Aircraft loads: What are they and why are they important?

Many aerospace engineering degree courses do not focus on aircraft loads, despite its importance. The ALPES project is changing this view.

Loads is a general term referring to the forces that act on any structure, causing them to deflect and vibrate, thus giving rise to stresses and strains. Aircrafts are subject to a wide range of static and dynamic loads occurring either in flight, e.g. from manoeuvres and the effects of turbulence, and also on the ground, e.g. landing, take-off, taking, and braking.

With aircraft calculation of the loads is an extremely important part of the design process. Many hundreds of thousands of calculations need to be made in order to consider all of the possible cases that might be encountered during an aircraft’s lifetime. Having determined the loads, engineers can then compute the stresses all over the structure and then determine the size of the various structural elements, e.g. spars, ribs and skin thicknesses.

Despite its importance when designing aircraft, loads is not a topic that appears on many aerospace engineering degree courses. This eBook highlights the ALPES (Aircraft Loads Prediction using Enhanced Simulation) network. The network aims to improve the prediction accuracy and efficiency of the loads experienced by an aircraft in-flight and on the ground. There are many different difficulties associated with loads computations, the most pressing being the number of calculations needed in a short time.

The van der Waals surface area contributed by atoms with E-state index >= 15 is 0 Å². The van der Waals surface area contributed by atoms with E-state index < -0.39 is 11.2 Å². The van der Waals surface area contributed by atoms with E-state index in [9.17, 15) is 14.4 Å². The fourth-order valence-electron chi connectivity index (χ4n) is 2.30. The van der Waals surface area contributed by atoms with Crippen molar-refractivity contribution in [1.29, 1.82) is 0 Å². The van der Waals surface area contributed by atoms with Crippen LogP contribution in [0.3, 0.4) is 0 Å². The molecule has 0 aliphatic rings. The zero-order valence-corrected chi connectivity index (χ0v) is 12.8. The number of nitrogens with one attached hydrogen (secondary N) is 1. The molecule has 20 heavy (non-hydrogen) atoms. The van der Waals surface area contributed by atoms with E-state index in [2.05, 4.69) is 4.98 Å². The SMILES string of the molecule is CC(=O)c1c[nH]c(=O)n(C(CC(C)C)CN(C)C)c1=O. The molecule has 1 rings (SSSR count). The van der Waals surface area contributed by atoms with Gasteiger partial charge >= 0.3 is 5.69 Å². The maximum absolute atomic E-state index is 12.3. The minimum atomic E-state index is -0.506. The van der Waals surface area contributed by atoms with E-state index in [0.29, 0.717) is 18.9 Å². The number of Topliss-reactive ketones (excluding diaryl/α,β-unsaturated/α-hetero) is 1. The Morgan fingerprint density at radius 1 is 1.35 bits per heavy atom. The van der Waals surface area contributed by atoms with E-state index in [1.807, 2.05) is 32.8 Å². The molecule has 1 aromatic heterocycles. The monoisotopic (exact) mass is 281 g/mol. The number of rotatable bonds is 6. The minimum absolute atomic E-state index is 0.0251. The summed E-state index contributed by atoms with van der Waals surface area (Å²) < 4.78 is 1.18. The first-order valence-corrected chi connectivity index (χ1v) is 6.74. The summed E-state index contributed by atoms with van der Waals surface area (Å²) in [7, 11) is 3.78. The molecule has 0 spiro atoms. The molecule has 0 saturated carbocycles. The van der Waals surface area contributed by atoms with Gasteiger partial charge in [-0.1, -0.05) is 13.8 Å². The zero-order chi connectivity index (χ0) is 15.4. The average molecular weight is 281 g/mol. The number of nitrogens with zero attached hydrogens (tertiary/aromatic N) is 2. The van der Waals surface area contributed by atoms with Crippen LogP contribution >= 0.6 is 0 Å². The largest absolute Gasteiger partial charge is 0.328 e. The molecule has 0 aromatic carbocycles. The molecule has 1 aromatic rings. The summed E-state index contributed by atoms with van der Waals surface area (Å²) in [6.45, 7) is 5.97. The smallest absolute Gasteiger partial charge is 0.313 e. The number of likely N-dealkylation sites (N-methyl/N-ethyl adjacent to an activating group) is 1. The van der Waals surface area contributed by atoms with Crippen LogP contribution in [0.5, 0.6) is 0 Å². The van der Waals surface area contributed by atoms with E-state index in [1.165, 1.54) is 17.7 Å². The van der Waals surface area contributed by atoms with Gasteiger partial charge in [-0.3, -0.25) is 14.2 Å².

ALPES has produced a number of novel technologies that could be used by the aerospace industry to improve and enhance the loads process. These technologies are helping to develop environmentally friendly aircraft designs as well as enabling faster design and certification processes. They are doing this via the development of novel methods and procedures to improve the accuracy and efficiency of aircraft loads predictions.

It is hoped that some of the methods developed in the ALPES project will be adopted by industry to help design future environmentally efficient aeroplaness.


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